Grade: C

Defensive line

This is a tale of two lines. Seattle’s run-stop rate is the best in the NFL, according to ESPN, at 33%, with tackles Al Woods and Poona Ford each rated among the top 17 in the NFL against the run. But the pass rush is another matter as Seattle ranks just 18th in pass rush win rate, via ESPN. Darrell Taylor has the 29th best pass rush grade among rushers, via PFF. But of ends with enough snaps to qualify no one else is above 55th (Carlos Dunlap). And the conventional numbers bear that out as Seattle ranks 26th in the NFL in sacks per game with 1.75.

Grade: C-plus

Linebackers

This has been one of the more interesting groups to monitor so far.

Benson Mayowa has emerged as Seattle’s strongside linebacker, when it uses one, dropping into coverage 55 times this year, via PFF. He’s allowed four receptions on four targets for 28 yards and a TD, via PFF. Second-year player Jordyn Brooks has emerged as the full-time weakside linebacker, playing well against the run but with the team seeming to acknowledge his coverage still needs some work by often taking him off the field on third-and-longs, replaced by Ryan Neal as a sixth DB. And while some locally may question if Bobby Wagner is playing at the same level as the past, PFF seems to think he basically is as he is rated 10th overall of all linebackers — eighth against the pass and 13th against the run.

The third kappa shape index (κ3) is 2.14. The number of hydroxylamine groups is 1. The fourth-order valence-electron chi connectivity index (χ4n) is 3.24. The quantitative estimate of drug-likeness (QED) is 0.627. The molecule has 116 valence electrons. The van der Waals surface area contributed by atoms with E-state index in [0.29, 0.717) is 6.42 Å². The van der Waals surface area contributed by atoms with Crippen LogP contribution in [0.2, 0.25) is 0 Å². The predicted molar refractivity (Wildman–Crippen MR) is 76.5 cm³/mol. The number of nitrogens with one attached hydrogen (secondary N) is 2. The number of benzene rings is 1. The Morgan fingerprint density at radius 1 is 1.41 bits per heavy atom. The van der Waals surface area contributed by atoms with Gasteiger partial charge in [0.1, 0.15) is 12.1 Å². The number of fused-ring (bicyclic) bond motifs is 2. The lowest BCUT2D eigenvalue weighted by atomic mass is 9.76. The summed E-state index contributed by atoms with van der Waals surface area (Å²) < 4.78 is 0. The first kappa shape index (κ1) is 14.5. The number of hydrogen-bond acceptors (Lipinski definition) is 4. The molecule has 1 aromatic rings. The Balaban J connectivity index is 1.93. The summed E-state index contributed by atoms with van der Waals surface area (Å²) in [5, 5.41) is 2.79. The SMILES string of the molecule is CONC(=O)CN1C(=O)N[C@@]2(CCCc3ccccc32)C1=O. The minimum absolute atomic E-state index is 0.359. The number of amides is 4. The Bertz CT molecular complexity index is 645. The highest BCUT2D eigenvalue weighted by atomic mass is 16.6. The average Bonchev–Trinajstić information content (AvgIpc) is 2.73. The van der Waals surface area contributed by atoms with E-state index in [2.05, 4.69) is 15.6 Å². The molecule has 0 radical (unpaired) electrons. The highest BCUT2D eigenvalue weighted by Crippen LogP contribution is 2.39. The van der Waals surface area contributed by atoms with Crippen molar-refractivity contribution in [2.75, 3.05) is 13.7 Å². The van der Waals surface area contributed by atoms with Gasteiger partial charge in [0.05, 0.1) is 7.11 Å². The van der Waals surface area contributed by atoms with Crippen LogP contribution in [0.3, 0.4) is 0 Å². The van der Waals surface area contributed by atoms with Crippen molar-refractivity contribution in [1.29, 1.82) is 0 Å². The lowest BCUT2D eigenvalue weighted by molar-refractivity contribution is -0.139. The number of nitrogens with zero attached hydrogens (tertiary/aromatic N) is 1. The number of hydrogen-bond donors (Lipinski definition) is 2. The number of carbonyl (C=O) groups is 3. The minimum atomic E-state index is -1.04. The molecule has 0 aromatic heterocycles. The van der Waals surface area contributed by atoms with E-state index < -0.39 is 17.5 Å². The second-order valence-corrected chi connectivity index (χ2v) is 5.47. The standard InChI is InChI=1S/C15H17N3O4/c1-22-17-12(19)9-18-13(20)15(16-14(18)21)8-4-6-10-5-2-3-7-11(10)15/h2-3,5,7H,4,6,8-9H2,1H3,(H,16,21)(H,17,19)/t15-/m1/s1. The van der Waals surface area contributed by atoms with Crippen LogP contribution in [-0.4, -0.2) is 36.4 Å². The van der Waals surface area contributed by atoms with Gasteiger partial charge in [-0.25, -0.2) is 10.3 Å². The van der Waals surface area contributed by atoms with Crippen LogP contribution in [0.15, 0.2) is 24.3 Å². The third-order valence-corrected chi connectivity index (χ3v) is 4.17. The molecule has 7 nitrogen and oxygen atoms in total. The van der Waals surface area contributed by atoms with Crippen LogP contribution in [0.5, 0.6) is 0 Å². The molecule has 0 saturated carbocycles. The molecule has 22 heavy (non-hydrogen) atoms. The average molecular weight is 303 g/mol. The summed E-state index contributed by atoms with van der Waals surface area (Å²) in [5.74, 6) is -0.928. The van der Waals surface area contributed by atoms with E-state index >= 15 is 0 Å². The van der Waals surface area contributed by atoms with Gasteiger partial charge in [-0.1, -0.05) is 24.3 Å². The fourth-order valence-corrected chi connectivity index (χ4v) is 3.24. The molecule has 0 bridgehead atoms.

Grade: B-minus

Secondary

The raw pass defense numbers are obviously not good — 273.9 yards allowed per game, 26th overall, and 6.5 yards per attempt, 19th. But Seattle has played better when it’s mattered. The Seahawks have given up just 10 passing TDs, 10th best in the NFL. The cornerback spot seems solidified with the move of D.J. Reed back to the right side and insertion of Tre Brown on the left. Quandre Diggs has been the biggest playmaker on defense with three interceptions — though unfortunately, those are the only three Seattle has.

Jamal Adams’ play is the subject of huge debate. After making 9.5 sacks last season, he has zero this year, being used far less as a pass rusher (38 pass rush snaps in eight games this year compared to 104 in 12 games last year). And how well he’s played in pass defense basically comes down to how much blame you give him for the big plays against the 49ers (Pete Carroll did not) or Rams (Carroll basically called it a fluke play). If you take those two out, then Adams has allowed 13 receptions for 109 yards and 1 TD when in direct coverage, via PFF, a passer rating allowed of 83.4, much better than the 121.7 of a year ago.

Grade: C-minus

Special teams

Kicker Jason Myers has had a rockier start to this season, though it’s hard to go a perfect 24 of 24 again. Myers is 7 of 11 this year, including missing 3 of 8 from inside 50. Punter Michael Dickson leads the NFL in punts (43, and OK, not really an accomplishment to be proud of) but also leads the NFL in punts inside the 20 (23), which compares favorably to last year when he had 33 of 63 downed inside the 20. Seattle ranks in the top 14 in both punt and kickoff returns with sizable edges over its opponents in each category, indicating the coverage teams are doing a good job.

Grade: B